This Week in PLOS Medicine: Preparing for Pregnancy, HIV Diagnosis Timing, & Voluntary Male Circumcision & HIV
This week PLOS Medicine publishes the following new articles:
Prevention of maternal and child mortality has featured prominently in the Millennium Development Goals and follow-up targets, but to date there has been little focus on how better preparation for pregnancy, by ensuring that a woman enters pregnancy in the best state possible, could improve outcomes for mothers and babies. Sohni Dean and colleagues identify the most important research areas for improving pre-conception care for women in low- and middle-income countries. Identified research areas include cost-effective integration of preconception care into wider health-related programs, increasing health promotion and healthcare provision through community health workers, strategies for reducing women’s exposure to tobacco smoke, prevention of pregnancies in adolescents, and promoting birth spacing. An accompanying Perspective from Joel Ray and colleagues welcomes research priorities for this neglected area, considers which personnel are best placed to deliver the interventions, and indicates that improving female education and literacy are important components to reduce maternal and child mortality.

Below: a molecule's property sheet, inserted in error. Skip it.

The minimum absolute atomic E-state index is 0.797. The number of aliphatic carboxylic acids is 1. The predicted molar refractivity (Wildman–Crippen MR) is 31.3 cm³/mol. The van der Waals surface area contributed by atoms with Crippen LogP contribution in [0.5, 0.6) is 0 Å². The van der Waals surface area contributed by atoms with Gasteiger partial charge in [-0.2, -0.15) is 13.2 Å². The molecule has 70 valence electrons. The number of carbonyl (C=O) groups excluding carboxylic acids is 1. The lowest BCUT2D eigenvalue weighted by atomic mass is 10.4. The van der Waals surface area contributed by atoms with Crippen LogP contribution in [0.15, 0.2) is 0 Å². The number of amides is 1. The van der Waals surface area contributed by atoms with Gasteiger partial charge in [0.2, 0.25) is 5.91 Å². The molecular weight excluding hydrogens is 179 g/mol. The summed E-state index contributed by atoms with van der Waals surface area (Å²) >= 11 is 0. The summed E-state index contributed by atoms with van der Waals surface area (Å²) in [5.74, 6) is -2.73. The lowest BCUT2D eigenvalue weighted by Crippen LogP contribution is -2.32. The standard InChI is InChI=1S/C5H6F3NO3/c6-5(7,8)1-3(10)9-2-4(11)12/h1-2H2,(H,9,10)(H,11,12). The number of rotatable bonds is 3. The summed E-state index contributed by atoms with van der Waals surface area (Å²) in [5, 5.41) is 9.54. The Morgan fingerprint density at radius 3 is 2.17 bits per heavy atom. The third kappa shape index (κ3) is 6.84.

Amanda Mocroft and colleagues conclude that late diagnosis of HIV infection and entry into care remains a substantial problem across Europe. Analyzing data from 84,000 individuals with HIV infections from 35 European countries from 2000 to 2011, the study found that nearly 54% of the participants diagnosed with HIV present late to a clinic. Diagnosis of HIV infection and receiving care as soon as possible is important for patients because individuals who receive earlier anti-retroviral drugs and counseling have better health outcomes and are also less likely to pass on the virus. While late presentation has decreased over time across Europe, it remains a significant issue; earlier HIV testing strategies within the health care system and in community based programs are essential.
Bertran Auvert and colleagues report that the roll-out of voluntary male circumcision services into the community of Orange Farm, South Africa is linked to reductions in HIV infection levels. Furthermore, substantial uptake of voluntary male circumcision in one community is not linked to changes in sexual behavior that might affect HIV infection rates. The authors conclude that the current roll-out of adult voluntary medical male circumcision in sub-Saharan Africa, endorsed by UNAIDS and WHO, and supported by international agencies such as PEPFAR, the Global Fund, and by donors like the Bill and Melinda gates Foundation, should be accelerated.